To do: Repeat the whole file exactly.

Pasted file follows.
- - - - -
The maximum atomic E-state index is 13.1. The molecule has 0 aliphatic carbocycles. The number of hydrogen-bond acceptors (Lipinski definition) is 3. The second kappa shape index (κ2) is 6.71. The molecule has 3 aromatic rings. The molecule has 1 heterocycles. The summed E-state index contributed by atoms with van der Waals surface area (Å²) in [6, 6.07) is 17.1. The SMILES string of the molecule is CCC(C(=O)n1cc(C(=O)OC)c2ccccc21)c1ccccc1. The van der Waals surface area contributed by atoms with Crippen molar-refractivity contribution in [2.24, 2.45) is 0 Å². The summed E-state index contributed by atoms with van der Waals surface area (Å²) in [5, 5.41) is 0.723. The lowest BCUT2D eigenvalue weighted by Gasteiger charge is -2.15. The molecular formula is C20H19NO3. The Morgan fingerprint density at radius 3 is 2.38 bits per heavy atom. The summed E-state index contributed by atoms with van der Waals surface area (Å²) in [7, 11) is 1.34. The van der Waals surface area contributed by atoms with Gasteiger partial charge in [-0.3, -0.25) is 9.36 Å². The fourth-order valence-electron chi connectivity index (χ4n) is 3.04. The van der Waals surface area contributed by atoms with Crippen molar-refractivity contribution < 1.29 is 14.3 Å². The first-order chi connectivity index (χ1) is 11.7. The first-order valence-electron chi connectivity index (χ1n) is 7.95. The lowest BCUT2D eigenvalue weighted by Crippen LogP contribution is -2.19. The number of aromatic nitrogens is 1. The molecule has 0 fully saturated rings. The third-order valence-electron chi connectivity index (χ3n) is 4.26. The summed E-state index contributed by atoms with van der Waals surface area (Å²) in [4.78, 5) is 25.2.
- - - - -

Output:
The maximum atomic E-state index is 13.1. The molecule has 0 aliphatic carbocycles. The number of hydrogen-bond acceptors (Lipinski definition) is 3. The second kappa shape index (κ2) is 6.71. The molecule has 3 aromatic rings. The molecule has 1 heterocycles. The summed E-state index contributed by atoms with van der Waals surface area (Å²) in [6, 6.07) is 17.1. The SMILES string of the molecule is CCC(C(=O)n1cc(C(=O)OC)c2ccccc21)c1ccccc1. The van der Waals surface area contributed by atoms with Crippen molar-refractivity contribution in [2.24, 2.45) is 0 Å². The summed E-state index contributed by atoms with van der Waals surface area (Å²) in [5, 5.41) is 0.723. The lowest BCUT2D eigenvalue weighted by Gasteiger charge is -2.15. The molecular formula is C20H19NO3. The Morgan fingerprint density at radius 3 is 2.38 bits per heavy atom. The summed E-state index contributed by atoms with van der Waals surface area (Å²) in [7, 11) is 1.34. The van der Waals surface area contributed by atoms with Gasteiger partial charge in [-0.3, -0.25) is 9.36 Å². The fourth-order valence-electron chi connectivity index (χ4n) is 3.04. The van der Waals surface area contributed by atoms with Crippen molar-refractivity contribution < 1.29 is 14.3 Å². The first-order chi connectivity index (χ1) is 11.7. The first-order valence-electron chi connectivity index (χ1n) is 7.95. The lowest BCUT2D eigenvalue weighted by Crippen LogP contribution is -2.19. The number of aromatic nitrogens is 1. The molecule has 0 fully saturated rings. The third-order valence-electron chi connectivity index (χ3n) is 4.26. The summed E-state index contributed by atoms with van der Waals surface area (Å²) in [4.78, 5) is 25.2.